Appetizers
July 18, 2011
Monday postscript: Food trucks, rules, diversity and the future

Drewski (11).JPGIn my review this Sunday, I took a look at the three new food trucks that have made a mark on the Sacramento area food scene in recent months. Drewski's, Mini Burger and Mama Kim on the Go. Throw in Chando's (whose taqueria I reviewed a few months back) and a new contender, Wicked Wich, and we have the makings of a movement.

That's not a lot. But these are the pioneers, and they're leading the way in a trend that is sweeping the country. Why are food trucks the new hot thing? For one, they are thriving in some cities we look to as trendsetters: New York, San Francisco, Seattle, Portland. We look to those cities for guidance and we envision a scene in Sacramento in which you can stroll along the city's streets, stop for a quick bite of good food and be on your way.

Those kinds of impromptu moments can be fun and easy and memorable. The very fine food blog "Cowtown Eats," for instance, recently wrote: "When I hear about a new food truck, it's like the Christmas season. I get all excited and count days until I get to try it." This guy is really dialed in to the local food scene, so he may be a tad more enthusiastic than the average hungry Joe.

There are problems in Sacramento, however, that are going to make it harder for street food to take root. For one thing, the rules don't allow it. Yes, the city's current regulations require food trucks to stay parked in one spot for only 30 minutes. That's a big problem and, if enforced, could lead to ridiculous scenarios: someone could presumably order at the truck window and have to drive somewhere else to get the food when it's ready. Others, who may have waited in line for 10 or 15 minutes, could get near the front of the line only to be told that, "Oops, we gotta run. Can't afford another citation."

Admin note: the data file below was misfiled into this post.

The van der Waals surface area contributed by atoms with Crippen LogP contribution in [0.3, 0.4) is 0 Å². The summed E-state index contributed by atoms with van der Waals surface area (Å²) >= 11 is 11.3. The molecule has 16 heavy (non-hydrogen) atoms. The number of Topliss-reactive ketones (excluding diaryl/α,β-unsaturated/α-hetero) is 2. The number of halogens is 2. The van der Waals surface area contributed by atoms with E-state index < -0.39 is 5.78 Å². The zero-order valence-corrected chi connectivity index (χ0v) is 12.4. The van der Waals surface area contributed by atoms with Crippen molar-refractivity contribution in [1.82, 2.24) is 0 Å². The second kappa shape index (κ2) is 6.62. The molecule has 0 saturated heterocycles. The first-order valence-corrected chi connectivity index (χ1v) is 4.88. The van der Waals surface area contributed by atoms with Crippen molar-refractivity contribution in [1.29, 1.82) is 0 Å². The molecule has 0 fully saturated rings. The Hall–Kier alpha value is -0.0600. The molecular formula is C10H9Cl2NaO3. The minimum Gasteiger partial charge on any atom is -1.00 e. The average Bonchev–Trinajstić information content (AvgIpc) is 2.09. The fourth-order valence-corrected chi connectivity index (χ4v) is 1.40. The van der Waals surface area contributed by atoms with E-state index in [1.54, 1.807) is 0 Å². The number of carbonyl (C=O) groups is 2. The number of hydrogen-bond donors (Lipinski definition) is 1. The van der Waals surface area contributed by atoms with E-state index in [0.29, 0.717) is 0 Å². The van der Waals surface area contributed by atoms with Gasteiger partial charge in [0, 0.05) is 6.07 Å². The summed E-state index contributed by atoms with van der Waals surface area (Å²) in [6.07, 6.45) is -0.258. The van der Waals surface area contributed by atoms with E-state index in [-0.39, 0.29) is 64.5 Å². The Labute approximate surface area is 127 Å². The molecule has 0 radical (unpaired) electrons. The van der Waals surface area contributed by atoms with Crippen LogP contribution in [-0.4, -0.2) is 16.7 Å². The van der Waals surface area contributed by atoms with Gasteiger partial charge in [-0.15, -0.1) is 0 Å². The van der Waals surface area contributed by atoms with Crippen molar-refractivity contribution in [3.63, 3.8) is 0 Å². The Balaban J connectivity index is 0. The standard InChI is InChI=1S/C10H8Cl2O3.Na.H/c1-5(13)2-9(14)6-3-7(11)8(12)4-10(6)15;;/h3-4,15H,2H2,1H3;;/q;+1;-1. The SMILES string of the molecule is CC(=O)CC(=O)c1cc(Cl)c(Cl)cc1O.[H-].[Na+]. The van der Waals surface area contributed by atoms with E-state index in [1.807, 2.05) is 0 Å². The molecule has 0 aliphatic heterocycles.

It just so happens that I grew up in a city, Ottawa, Canada, that has had a bit of a street food scene for decades. For some odd reason, Canada's capital city has always had trucks that sold french fries - we called them "chip wagons." Everyone had a favorite chip wagon. Some used better grease, better potatoes, had bigger portions, cooked them crispy or, most importantly, knew to add salt and vinegar halfway in the brown paper bag before topping it off with more fries (and adding more salt and vinegar). My favorite truck was "Glenn's Chip Wagon" and I knew it would always be parked outside Canadian Tire on Richmond Road. It was that way in high school, it was that way when I visited from college and it was that way when I visited 10 years after I graduated from college. I would try other chip wagons once in awhile, but the benchmark was always Glenn's, and I always knew where to find it.

The other problem in Sacramento? Impromptu dining moments are logistically unlikely here, largely because the city's new urban growth and excitement is based disproportionately on the bar and restaurant scene. In other words, people are flocking to midtown and downtown to go to the bars and restaurants. These places are the destinations. People don't drive in from Fair Oaks or Elk Grove to go for a stroll and shop for new shoes or sweaters and, in the middle of it all, decide to buy some street food when they are suddenly famished. So, we need to give people more reasons to come to the city's core. Restaurants and bars have been doing the brunt of the heavy lifting for a decade now during the city's new wave of growth. The vintage clothing shops seem to be doing well. The hair salons are also abundant. Ditto, yoga studios. After that? Not much beyond bail bonds, and that's not the kind of destination I have in mind.